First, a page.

Historian careers cover a wide variety of jobs, from teaching to researching and restoring historical properties. Finding the right job for you starts with an understanding of the various types of jobs available for historians.
A Variety of Historian Careers
Historians are not confined to teaching as their only career option. The growing interest in history by citizens, local governments and corporations, as well as the passage of the 1966 National Historic Preservation Act, has broadened the opportunities for historians.
Many historians enjoy combining their love of teaching with their love of history. Teachers in primary and secondary-level grades often teach other subjects as well as history. College-level history teachers usually specialize in an area such as American history or European history.
History teacher requirements vary from state-to-state and institution-to-institution. Generally, a teaching credential is required as well as graduate work in history. Many university positions are filled by part-time or non-permanent full-time positions which may have more limited salaries and benefits than a tenured, permanent professor.
Modern museums look for historians who also have marketing and technology skills. The types of historian careers in a museum include:
- Collections Manager
- Museum Education
Most museums are looking for historians with graduate training beyond a B.A. degree. A minimal job requirement is often a Master of Arts in History and several years of experience. Many museums are particularly interested in historians with degrees in public history or museum studies.
Editing and Publishing
Some historians are most interested in teaching others about history through magazines, books, journals and documentaries.
An undergraduate degree is usually required for an entry-level position at a publisher. More specialized job responsibilities such as editing will require additional training and experience.
Companies that produce history publications and documentaries often advertise internships at local colleges. Full-time starter positions in documentary editing jobs usually require a master's degree and some documentary editing experience. A PhD is usually required for documentary directors.
Archivists are the caretakers of historical information. They arrange, describe and provide access to collections of historical information. Some archivists also do historical research.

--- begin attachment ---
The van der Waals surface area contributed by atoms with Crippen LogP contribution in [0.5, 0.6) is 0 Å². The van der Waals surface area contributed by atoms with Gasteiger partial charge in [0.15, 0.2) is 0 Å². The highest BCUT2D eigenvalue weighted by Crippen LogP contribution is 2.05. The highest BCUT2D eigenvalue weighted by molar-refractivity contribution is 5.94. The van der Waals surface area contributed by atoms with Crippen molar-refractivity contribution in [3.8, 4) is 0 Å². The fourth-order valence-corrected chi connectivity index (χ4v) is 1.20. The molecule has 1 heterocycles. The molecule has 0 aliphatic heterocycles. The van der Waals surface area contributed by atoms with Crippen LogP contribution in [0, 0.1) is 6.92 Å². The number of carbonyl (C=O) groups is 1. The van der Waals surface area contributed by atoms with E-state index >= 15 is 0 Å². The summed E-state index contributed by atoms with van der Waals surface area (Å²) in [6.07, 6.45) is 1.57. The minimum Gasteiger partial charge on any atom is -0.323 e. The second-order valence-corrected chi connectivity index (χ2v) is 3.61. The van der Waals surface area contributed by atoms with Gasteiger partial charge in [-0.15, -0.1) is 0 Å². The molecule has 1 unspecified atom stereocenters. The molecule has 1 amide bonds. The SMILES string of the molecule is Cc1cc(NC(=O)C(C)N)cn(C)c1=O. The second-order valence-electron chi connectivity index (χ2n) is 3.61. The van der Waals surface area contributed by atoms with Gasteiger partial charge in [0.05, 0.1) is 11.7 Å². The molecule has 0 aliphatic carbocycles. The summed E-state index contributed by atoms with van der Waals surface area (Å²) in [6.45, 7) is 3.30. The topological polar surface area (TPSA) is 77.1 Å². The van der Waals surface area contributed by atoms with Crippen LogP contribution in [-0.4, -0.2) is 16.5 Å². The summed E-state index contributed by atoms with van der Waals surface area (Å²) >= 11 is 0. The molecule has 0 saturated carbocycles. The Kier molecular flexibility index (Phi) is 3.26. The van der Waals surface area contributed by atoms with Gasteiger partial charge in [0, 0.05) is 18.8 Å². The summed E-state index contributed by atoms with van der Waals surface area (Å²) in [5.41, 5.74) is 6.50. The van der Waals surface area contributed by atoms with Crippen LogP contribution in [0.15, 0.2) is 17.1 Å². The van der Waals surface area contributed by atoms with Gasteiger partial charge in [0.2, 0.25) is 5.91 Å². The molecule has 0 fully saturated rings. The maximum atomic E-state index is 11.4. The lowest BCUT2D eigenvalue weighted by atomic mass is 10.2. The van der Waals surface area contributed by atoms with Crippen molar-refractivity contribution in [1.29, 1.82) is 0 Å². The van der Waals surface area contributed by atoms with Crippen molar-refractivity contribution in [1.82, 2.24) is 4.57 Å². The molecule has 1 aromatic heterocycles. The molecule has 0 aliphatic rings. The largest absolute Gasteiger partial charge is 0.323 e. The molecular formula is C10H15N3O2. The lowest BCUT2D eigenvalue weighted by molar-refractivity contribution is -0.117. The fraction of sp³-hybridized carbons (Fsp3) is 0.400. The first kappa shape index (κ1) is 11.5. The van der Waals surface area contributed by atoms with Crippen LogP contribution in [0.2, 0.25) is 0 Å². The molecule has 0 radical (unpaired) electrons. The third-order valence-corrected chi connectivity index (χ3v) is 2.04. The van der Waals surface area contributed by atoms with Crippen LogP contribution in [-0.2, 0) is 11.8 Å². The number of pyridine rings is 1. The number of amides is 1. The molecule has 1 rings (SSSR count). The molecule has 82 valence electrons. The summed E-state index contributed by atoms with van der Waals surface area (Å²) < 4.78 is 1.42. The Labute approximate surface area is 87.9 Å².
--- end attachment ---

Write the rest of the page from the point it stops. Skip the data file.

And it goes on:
An archive can be a small unit owned by a historical society or corporation or a massive collection in a larger museum.
Most archives require a master's degree in history or library science for entry-level positions. Archival education programs usually include a combination of both degrees. Continuing education classes are available by several of the archivist professional organizations.
Preservationists combine historical training with the willingness and ability to work with individuals and institutions. They are responsible for preserving the historical integrity of parks, homes, buildings and archaeological sites.
Historical preservationists can work for governmental entities such as the National Park Service, national historical sites such as Mount Vernon as well as state and local governments to research and protect historical properties and to provide educational programs about the properties.
Most federal and state positions require a master's degree in history or a significant background in historical preservation. Many history programs include coursework or certification in historic preservation. A background in urban planning and real estate is often a good addition to the resume of a historical preservationist.
Local governments and nonprofit organizations often use volunteers to spearhead their preservation efforts, do the research and writing and present their results to the community.
Federal, State and Local Historians
These historians are responsible for maintaining the archives, museums and properties which are owned by governmental agencies. Their job responsibilities include everything from archiving current collections, searching out new items, educating citizens about the collections or properties and fund raising to support acquisition, research and maintenance budgets.
For More Information
There are several websites and books available with tips, ideas and details about a career as a historian: